Arsenal 3 Everton Women 0 Analysis- To The Left

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As Arsenal dismantled Everton 3-0 on Sunday in the WSL, it was notable how often the holy trinity of Vivianne Miedema, Katie McCabe and Tobin Heath combined on the left-hand side to expose Everton. Arseblog News asked coach Jonas Eidevall about this post-match.

“When you watch the game you see that we were pressing Everton to get them to go over to their left and when you do that, you open up spaces on their right and we saw that many times today and when you have the quality of players you are talking about there, yes, you will cause problems for the opponent. We were able to get many two versus one and three versus two situations on that side, especially in the first half.”

If nothing else, you now understand that I ask some of these questions with these analysis pieces in mind and, sometimes, the manager hands them to you on a plate. So let’s delve into some examples of what Jonas was talking about.

Arsenal wanted to tilt the pitch in the first half by attracting Everton to Arsenal’s right, where Mana Iwabuchi spent a lot of time near Nikita Parris, before hitting them with a quick switch to the left. They carve Everton open in this manner early on.

Arsenal play from the back and Leah Williamson works the ball to Nikita Parris on the right touchline.

Kim Little moves in-field to present herself as a passing option and you have Iwabuchi and Maritz over on the right. That’s four players in the shot, three of whom are right over towards the touchline, dragging Everton players towards them.

Parris finds Little, who quickly turns and switches the ball to the left flank. I count nine (eight and a half if you’re being generous) Everton players in the frame who are in their left half of the pitch. Sandy McIver is obviously in goal, so that leaves one Everton player protecting their right side and that’s a lonely job for Leonie Maier.

Miedema has drifted to the left flank and Sevecke is forced to sprint across to cover the space, while Maier desperately tries to keep pace with McCabe, who has a lot of space to run into. Miedema duly plays the ball into that area.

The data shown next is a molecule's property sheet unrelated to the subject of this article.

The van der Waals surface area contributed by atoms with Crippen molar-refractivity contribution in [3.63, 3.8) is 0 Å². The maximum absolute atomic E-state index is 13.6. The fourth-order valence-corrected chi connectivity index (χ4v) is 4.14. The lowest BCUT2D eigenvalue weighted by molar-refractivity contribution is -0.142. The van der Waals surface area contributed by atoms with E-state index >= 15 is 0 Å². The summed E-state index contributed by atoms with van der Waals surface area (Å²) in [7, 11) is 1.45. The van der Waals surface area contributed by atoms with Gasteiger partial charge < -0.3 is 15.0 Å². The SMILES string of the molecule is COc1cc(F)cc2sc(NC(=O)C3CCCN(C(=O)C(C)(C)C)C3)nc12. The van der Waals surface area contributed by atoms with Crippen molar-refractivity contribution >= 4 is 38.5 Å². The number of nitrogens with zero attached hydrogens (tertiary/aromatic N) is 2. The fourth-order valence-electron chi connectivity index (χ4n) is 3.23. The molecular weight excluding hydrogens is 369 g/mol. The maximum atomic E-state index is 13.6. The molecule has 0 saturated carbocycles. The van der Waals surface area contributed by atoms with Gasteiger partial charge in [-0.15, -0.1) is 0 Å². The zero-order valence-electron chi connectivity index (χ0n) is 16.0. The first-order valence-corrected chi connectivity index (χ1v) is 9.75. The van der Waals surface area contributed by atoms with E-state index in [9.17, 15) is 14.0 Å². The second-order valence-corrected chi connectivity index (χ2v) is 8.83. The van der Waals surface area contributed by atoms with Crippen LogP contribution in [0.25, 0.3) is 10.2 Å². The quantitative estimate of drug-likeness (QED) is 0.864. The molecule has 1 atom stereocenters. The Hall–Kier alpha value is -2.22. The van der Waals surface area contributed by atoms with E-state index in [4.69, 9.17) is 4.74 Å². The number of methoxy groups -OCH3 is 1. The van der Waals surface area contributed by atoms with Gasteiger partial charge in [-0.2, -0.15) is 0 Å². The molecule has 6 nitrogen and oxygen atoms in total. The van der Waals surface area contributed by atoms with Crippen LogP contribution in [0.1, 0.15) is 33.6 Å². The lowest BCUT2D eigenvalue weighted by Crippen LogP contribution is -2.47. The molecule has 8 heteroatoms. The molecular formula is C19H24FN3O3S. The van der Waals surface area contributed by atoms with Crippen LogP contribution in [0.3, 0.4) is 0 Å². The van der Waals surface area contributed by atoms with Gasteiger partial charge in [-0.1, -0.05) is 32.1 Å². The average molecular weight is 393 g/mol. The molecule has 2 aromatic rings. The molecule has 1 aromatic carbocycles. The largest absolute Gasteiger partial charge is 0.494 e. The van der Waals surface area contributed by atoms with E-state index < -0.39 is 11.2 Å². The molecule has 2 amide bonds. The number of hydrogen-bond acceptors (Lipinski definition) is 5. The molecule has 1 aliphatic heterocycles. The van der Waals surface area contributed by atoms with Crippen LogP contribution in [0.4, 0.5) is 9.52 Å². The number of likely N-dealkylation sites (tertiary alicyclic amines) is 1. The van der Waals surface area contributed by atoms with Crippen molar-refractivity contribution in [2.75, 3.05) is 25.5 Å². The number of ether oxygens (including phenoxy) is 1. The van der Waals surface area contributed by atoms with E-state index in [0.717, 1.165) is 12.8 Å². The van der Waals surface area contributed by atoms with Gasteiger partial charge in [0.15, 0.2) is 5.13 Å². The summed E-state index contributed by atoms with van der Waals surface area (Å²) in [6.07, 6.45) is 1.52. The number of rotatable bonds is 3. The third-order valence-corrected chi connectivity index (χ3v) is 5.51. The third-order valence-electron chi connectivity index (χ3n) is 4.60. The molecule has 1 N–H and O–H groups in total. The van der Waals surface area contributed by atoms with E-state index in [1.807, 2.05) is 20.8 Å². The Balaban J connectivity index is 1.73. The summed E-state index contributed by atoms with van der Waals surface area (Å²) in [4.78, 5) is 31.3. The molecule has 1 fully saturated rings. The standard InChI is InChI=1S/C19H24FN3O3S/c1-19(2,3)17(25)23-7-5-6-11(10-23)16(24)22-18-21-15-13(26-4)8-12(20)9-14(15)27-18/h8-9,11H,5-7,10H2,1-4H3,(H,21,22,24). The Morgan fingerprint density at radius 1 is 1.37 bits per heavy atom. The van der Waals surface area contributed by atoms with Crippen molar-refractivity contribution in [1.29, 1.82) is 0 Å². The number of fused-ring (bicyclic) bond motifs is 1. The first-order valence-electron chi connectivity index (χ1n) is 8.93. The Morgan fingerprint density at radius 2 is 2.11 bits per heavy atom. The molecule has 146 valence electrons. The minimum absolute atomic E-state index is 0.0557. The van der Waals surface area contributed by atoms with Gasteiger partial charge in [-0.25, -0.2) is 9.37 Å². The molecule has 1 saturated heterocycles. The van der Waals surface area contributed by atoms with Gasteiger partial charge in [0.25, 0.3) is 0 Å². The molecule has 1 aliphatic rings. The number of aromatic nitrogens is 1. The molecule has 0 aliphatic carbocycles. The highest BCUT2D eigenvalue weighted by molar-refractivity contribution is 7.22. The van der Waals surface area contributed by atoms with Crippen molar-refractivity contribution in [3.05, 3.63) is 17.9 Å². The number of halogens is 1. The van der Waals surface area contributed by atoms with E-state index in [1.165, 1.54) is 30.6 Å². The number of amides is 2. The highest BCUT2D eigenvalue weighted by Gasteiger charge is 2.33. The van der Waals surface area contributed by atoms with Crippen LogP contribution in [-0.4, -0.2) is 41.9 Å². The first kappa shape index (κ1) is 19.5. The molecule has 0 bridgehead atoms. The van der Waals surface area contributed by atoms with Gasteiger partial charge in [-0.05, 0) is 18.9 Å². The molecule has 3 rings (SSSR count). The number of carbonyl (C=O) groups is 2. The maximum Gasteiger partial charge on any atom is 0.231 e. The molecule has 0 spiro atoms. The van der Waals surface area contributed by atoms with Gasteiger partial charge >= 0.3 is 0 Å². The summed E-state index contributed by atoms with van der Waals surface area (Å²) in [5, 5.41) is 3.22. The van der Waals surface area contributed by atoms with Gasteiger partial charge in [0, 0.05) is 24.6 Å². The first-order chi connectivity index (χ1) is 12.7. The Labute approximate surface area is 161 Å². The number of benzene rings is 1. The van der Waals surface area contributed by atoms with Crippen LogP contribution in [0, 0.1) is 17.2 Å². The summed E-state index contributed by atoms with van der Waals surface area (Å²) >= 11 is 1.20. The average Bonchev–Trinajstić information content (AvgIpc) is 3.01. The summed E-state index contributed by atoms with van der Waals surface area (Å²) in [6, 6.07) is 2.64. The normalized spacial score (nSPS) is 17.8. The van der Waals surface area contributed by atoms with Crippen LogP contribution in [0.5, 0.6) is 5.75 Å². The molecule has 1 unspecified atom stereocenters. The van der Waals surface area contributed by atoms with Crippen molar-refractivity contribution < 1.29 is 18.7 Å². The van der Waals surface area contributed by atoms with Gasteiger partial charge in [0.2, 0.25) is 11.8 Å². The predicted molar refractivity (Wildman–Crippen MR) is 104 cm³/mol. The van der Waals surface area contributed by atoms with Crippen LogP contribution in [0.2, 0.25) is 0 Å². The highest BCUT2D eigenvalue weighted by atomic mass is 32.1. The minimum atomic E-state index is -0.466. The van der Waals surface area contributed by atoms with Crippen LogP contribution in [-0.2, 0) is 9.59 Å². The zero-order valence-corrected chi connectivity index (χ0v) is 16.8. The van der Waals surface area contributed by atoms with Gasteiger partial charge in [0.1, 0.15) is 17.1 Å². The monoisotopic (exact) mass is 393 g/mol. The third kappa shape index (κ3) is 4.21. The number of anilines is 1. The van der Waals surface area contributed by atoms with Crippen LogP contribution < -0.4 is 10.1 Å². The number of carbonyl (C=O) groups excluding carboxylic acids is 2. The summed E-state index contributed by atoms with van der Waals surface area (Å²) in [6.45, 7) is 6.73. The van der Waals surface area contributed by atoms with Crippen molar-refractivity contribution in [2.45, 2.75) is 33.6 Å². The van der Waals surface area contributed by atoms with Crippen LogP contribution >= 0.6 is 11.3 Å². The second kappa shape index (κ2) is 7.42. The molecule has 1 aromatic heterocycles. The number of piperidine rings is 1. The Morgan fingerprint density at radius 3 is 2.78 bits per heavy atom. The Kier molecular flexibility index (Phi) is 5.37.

McCabe is in a dangerous position for the cut back which, on this occasion, just doesn’t quite reach Heath. But the pattern is set.

Jonas talked about pressing Everton in a way that encouraged them to go to their left and we see an example of that here when Sandy McIver collects the ball.

Miedema and Heath are close to Everton’s right sided defenders but Parris is stationed a little further away from Everton’s left-sided defenders.

McIver duly goes to George who then turns the ball back to McIver. Miedema and Heath have kept their high positions while Parris continues to sit off behind the play a little.

It’s Iwabuchi who joins the press on the right with Miedema and Heath still nice and high. It makes the left side the most attractive option for McIver yet again.

Everton are trying to manipulate the Arsenal press by trading passes between centre-half and goalkeeper but it doesn’t work, Arsenal hold firm and McIver eventually floats the ball out of play on the Everton left.

From kickoff following Katie McCabe’s wonder goal, look at how quickly Arsenal move the ball from right to left to expose Everton again. Iwabuchi finds Miedema in the centre circle here.

McCabe has plenty of space to dribble the ball down the line where, again, Leonie Maier is isolated. Tobin Heath has filled in the centre-forward position that Miedema has vacated.

Maier doesn’t know whether to follow Heath or stand off and track McCabe and ends up not doing either as McCabe continues her run. Heath makes the obvious pass.

McCabe’s cross finds Parris but she just can’t quite bring the ball under her spell in the area.

Arsenal’s next attack is very similar, they work the ball from right to left, Wubben-Moy finds Heath who has come short and drawn Maier towards her and McCabe is running into the space behind, which Heath finds with a first-time lofted pass.

Heath continues her run on the outside, which McCabe duly finds.

McCabe doesn’t stand on ceremony however, as Heath dribbles in-field, McCabe makes a run on the outside to create another overload. Heath finds her run by rolling the ball backwards. Alas, on this occasion, McCabe’s cross is overhit and just sneaks over the crossbar.